A keen introduction to a way of being in the world.


The fundamentals of dog sledding emerge in this story of two youngsters, one a boy and the other a dog, eager to join the team and run.

Jake is a young Inuk living in Nunavut, in the Canadian north, with his dog, Kamik; such can be surmised by his calling his grandparents ataatasiaq and anaanatsiaq and the fact that there is an awful lot of snow on the ground, just right for mushing, a strong Inuit tradition. One morning Jake brings Kamik—the word for “sealskin boot” in Inuit; Baker’s story is captivating enough to make non-Inuit readers want to look these things up—to his master-musher uncle’s house to show him off. Jake’s uncle is a serious musher and is pleased with Kamik. “Smart, hard-working dogs are the best dogs. Being a good musher takes a lot of work.” He tells Jake about the things he will need to know: how to rebraid ropes and harnesses, build sleds and a doghouse, and, not least, “Dogs rely on us to keep them healthy.” Jake is a bit overwhelmed when he realizes his ignorance. But his uncle claps him on the back. “You can learn alongside your dogs.” It is one of those life lessons that need but a few words: we all must learn, we will all make mistakes, perseverance is key—neatly delivered, making learning fun rather than drudgery. Leng’s artwork sets the story in its element, with its spare landscape and close community.

A keen introduction to a way of being in the world. (Picture book. 5-7)

Pub Date: Dec. 1, 2016

ISBN: 978-1-77227-125-6

Page Count: 32

Publisher: Inhabit Media

Review Posted Online: Oct. 26, 2016

Kirkus Reviews Issue: Nov. 15, 2016

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Hee haw.

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The print version of a knee-slapping cumulative ditty.

In the song, Smith meets a donkey on the road. It is three-legged, and so a “wonky donkey” that, on further examination, has but one eye and so is a “winky wonky donkey” with a taste for country music and therefore a “honky-tonky winky wonky donkey,” and so on to a final characterization as a “spunky hanky-panky cranky stinky-dinky lanky honky-tonky winky wonky donkey.” A free musical recording (of this version, anyway—the author’s website hints at an adults-only version of the song) is available from the publisher and elsewhere online. Even though the book has no included soundtrack, the sly, high-spirited, eye patch–sporting donkey that grins, winks, farts, and clumps its way through the song on a prosthetic metal hoof in Cowley’s informal watercolors supplies comical visual flourishes for the silly wordplay. Look for ready guffaws from young audiences, whether read or sung, though those attuned to disability stereotypes may find themselves wincing instead or as well.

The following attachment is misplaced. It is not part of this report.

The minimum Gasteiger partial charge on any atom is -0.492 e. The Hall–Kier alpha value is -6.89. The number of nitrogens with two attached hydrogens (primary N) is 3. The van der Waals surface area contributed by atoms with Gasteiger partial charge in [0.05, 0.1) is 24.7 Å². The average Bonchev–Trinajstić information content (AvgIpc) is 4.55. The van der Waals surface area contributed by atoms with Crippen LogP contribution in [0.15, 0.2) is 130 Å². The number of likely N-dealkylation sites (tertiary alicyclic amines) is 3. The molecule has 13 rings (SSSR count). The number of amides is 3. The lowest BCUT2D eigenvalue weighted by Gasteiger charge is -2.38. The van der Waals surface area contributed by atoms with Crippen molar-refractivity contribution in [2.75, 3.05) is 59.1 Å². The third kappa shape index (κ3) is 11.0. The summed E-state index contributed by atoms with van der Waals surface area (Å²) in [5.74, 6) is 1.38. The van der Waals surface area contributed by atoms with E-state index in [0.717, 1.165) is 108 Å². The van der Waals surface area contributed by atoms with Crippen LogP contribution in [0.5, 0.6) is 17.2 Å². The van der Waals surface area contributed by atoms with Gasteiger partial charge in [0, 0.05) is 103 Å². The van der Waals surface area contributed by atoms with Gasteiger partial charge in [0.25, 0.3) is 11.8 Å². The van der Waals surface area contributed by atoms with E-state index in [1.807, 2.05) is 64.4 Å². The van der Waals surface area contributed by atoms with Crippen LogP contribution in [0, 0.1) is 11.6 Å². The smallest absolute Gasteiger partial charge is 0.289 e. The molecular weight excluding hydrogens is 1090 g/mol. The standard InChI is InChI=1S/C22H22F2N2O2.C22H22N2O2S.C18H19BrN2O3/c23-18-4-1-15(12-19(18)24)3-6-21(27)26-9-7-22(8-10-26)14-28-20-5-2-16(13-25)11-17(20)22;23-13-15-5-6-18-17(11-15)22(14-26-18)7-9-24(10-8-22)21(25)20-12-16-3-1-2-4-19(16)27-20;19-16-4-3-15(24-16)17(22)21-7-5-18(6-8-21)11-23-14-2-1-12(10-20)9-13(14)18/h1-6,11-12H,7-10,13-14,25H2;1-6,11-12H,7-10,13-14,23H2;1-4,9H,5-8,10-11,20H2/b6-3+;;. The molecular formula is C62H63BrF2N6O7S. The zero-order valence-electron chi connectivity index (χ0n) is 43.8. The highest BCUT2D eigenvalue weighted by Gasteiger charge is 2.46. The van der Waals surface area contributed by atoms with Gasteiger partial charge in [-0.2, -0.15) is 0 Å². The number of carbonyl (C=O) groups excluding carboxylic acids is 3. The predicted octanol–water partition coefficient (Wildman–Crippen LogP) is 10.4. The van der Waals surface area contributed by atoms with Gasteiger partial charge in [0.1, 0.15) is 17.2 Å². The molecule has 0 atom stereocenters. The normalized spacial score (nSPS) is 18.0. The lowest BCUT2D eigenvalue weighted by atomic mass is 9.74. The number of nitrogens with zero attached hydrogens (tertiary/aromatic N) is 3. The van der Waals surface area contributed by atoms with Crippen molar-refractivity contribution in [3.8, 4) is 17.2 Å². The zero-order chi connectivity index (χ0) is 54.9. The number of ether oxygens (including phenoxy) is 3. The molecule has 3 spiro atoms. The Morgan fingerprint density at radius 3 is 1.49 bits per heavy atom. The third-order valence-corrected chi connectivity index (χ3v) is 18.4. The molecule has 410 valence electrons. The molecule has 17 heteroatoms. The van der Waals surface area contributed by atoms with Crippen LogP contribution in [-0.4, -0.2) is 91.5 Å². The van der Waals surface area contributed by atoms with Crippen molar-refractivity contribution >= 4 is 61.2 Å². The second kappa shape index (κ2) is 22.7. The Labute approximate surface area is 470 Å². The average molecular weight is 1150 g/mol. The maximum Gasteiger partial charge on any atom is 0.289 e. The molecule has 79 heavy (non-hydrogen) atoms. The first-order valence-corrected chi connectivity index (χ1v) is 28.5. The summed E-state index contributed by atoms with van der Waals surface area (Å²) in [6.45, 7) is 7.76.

Hee haw. (Picture book. 5-7)

Pub Date: May 1, 2010

ISBN: 978-0-545-26124-1

Page Count: 26

Publisher: Scholastic

Review Posted Online: Dec. 29, 2018

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Energetic and earnest but not groundbreaking.


Unlikely friends Bear and Rabbit face fears together.

The anthropomorphic creatures set out on an adventure. Graphic-based illustrations give the book a Pixar movie feel, with a variety of page layouts that keep the story moving. Large blocks of black text are heavy on dialogue patterns as timid Bear and bold Rabbit encounter obstacles. Bear fears every one of them, from the stream to the mountain. He’ll do anything to avoid the objects of terror: taking a bus, a train, and even a helicopter. As Rabbit asks Bear if he’s frightened, Bear repeatedly responds, “I’m not scared, you’re scared!” and children will delight in the call-and-response opportunities. Adults may tire of the refrain, but attempts to keep everyone entertained are evident in asides about Bear's inability to brush food from his teeth (he’s too afraid to look at himself in the mirror) and Rabbit's superstrong ears (which do come in handy later). When Rabbit finds herself in danger after Bear defects on the adventure, Bear retraces the trip. Along the way, he notes that the stream wasn't as deep, nor the mountain as high, as he thought when he was scared. While picture-book shelves may not be screaming for another comedically sweet bear story, especially one that treads such familiar territory, many readers will appreciate this tale of overcoming fears. (This book was reviewed digitally.)

Energetic and earnest but not groundbreaking. (Picture book. 5-7)

Pub Date: March 15, 2022

ISBN: 978-0-593-35237-3

Page Count: 40

Publisher: Flamingo Books

Review Posted Online: March 29, 2022

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